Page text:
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Royal connections – investigated and explained

I’ve taken a break from trying to figure out the connections among the Harris / Butler / Claiborne families in Essex, England and Virginia and delved a bit into royal connections.  Our English royal ancestry (Houses of Norman and Plantagenet) can be traced back to William I (“the Conqueror”), to whom we are related in multiple ways, including (possibly) through the line of one of Henry I’s many illegitimate daughters, Elizabeth (or Sibyll), who married Fergus of Galloway.  Through the most direct line of descent, William I is our 28th g-grandfather through his son Henry I and Henry’s daughter, the Empress Matilda of England.   As a result of various branches (i.e., descent through siblings of the same parents), William I is also our 29th-36th g-grandfather.  On the Royal Ancestors page, various lines of descent from William the Conqueror are summarized.  Also, through Isabella of France (1295-1358), we are descended from the last Anglo-Saxon King of England, Harold II Godwinson, who was born about 1022 and killed by William the Conqueror‘s army at the Battle of Hastings in 1066 (he is her 7th g-grandfather).

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Isabella of France

For an explanation of my line of descent from Isabella of France, refer to Royal Ancestors. Adapted from Wikipedia: Isabella of France (1295-1358), sometimes described as the “She-wolf of France”, was Queen consort of England as the wife of Edward II of England.  She was the youngest surviving child and only surviving daughter of Philip IV of France and Joan […]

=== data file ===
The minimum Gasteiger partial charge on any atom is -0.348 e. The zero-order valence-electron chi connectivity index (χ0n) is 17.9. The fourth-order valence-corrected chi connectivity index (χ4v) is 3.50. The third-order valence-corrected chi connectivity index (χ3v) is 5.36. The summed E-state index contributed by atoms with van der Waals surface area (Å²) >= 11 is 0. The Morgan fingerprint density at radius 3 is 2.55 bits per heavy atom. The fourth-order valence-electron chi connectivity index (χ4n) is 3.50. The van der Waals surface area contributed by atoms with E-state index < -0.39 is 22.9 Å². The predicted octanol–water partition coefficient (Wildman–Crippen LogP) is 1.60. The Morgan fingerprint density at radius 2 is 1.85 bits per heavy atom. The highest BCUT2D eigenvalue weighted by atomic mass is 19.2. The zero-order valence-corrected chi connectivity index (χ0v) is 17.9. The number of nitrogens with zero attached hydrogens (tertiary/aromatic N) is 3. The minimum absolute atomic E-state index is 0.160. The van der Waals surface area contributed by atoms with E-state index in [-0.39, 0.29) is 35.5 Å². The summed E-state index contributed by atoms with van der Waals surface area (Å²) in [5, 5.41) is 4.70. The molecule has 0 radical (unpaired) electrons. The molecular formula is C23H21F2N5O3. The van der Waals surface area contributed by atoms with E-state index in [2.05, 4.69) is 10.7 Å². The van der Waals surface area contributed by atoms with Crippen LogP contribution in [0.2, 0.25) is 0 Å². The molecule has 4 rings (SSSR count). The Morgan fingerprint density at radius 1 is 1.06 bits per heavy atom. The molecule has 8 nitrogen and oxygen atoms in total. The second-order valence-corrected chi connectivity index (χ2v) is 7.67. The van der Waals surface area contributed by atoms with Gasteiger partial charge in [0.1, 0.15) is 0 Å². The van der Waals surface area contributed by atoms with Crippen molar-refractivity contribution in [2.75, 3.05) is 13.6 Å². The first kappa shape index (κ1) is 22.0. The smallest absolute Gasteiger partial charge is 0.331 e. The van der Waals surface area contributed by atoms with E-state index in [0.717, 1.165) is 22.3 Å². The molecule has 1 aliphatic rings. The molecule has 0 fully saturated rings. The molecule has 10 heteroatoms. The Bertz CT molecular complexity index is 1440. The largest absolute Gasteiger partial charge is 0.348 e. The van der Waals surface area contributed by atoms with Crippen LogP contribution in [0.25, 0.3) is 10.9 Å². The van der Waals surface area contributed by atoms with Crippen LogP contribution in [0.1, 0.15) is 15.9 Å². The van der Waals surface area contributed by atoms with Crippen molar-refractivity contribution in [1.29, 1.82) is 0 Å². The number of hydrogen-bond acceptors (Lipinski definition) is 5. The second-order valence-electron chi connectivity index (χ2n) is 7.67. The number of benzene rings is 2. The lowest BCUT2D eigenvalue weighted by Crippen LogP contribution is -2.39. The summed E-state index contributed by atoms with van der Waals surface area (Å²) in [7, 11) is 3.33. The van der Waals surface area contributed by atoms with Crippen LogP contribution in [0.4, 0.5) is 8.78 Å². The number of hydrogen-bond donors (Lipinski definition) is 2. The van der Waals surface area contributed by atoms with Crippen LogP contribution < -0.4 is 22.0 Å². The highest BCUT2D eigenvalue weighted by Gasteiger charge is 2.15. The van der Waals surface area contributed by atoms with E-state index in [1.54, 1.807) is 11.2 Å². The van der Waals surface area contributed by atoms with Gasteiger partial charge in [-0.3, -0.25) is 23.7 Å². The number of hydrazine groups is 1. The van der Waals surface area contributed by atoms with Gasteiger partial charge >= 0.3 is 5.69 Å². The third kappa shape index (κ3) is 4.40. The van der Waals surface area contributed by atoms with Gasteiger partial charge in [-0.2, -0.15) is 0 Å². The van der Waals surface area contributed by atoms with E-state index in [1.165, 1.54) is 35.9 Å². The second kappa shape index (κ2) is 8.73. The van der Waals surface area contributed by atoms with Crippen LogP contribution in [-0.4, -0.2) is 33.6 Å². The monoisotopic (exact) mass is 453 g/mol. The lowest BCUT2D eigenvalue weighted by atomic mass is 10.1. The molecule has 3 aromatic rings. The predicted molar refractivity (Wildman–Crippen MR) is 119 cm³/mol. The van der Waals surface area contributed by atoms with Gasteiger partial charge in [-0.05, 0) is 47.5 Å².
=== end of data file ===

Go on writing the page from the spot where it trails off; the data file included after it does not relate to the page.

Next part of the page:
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Edward II #1

  Individual 1. King of England, Edward II He was born 25 APR 1284. He died 21 SEP 1327. Parents 2. King of England, Edward I (Longshanks) He was born 17 JUN 1239. He died 7 JUL 1307. 3. of Castile, Eleanor She was born ABT 1241. She died 29 NOV 1290.   Grandparents   4. King of England, Henry […]

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Edward I (Longshanks), King of England

For an explanation of my proposed line of descent from Edward I, refer to Royal Ancestors. Adapted from Wikipedia: Edward I (born 17 Jun 1239 and died 7 Jul 1307), also known as Edward “Longshanks” and the “Hammer of the Scots” (from Latin: Malleus Scotorum), was King of England from 1272-1307.  The first son of Henry III, Edward was involved early […]

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Royal Ancestors

My English royal ancestry (Houses of Norman and Plantagenet) can be traced back to William I (“the Conqueror”), to whom I am related in multiple ways, including (possibly) through the line of one of Henry I’s many illegitimate daughters, Elizabeth (or Sibyll), who married Fergus of Galloway.  Through the most direct line of descent, William I is my 28th g-grandfather […]

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King #24336

William (Capt.) King (1544-1609) Born in England.  Arrived at Jamestown, Virginia on 18 Aug 1609 (possibly my first ancestor to reach the shores of North America) and perished at sea on the return voyage to England and Blanche Mainwaring (1548- ) Born and died in England. Capt. William King may be the first of my ancestors known to have set […]